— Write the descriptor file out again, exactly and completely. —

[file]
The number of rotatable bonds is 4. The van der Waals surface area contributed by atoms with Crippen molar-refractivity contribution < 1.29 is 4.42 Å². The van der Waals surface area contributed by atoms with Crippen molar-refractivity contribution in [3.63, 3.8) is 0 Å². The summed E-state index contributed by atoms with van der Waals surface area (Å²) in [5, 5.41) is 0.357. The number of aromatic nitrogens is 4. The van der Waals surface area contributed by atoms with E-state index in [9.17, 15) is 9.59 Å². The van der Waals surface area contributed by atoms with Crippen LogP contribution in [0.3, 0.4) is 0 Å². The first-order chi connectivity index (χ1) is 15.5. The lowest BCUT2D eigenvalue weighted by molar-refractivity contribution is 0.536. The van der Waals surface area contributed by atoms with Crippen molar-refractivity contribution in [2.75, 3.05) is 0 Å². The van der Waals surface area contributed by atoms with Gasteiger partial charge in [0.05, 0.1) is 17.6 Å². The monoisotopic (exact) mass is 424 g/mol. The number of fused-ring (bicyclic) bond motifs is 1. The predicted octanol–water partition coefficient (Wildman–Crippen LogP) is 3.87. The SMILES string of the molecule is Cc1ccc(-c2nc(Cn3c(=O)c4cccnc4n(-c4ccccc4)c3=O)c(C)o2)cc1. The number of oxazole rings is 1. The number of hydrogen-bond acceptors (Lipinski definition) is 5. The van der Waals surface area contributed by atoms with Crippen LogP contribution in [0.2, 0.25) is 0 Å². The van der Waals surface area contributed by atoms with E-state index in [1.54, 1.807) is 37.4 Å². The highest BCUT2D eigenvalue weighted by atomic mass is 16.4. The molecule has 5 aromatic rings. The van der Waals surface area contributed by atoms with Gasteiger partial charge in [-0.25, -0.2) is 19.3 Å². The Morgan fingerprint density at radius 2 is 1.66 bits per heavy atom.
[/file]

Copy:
The number of rotatable bonds is 4. The van der Waals surface area contributed by atoms with Crippen molar-refractivity contribution < 1.29 is 4.42 Å². The van der Waals surface area contributed by atoms with Crippen molar-refractivity contribution in [3.63, 3.8) is 0 Å². The summed E-state index contributed by atoms with van der Waals surface area (Å²) in [5, 5.41) is 0.357. The number of aromatic nitrogens is 4. The van der Waals surface area contributed by atoms with E-state index in [9.17, 15) is 9.59 Å². The van der Waals surface area contributed by atoms with Crippen LogP contribution in [0.3, 0.4) is 0 Å². The first-order chi connectivity index (χ1) is 15.5. The lowest BCUT2D eigenvalue weighted by molar-refractivity contribution is 0.536. The van der Waals surface area contributed by atoms with Crippen molar-refractivity contribution in [2.75, 3.05) is 0 Å². The van der Waals surface area contributed by atoms with Gasteiger partial charge in [0.05, 0.1) is 17.6 Å². The monoisotopic (exact) mass is 424 g/mol. The number of fused-ring (bicyclic) bond motifs is 1. The predicted octanol–water partition coefficient (Wildman–Crippen LogP) is 3.87. The SMILES string of the molecule is Cc1ccc(-c2nc(Cn3c(=O)c4cccnc4n(-c4ccccc4)c3=O)c(C)o2)cc1. The number of oxazole rings is 1. The number of hydrogen-bond acceptors (Lipinski definition) is 5. The van der Waals surface area contributed by atoms with Crippen LogP contribution in [0.2, 0.25) is 0 Å². The van der Waals surface area contributed by atoms with E-state index in [1.54, 1.807) is 37.4 Å². The highest BCUT2D eigenvalue weighted by atomic mass is 16.4. The molecule has 5 aromatic rings. The van der Waals surface area contributed by atoms with Gasteiger partial charge in [-0.25, -0.2) is 19.3 Å². The Morgan fingerprint density at radius 2 is 1.66 bits per heavy atom.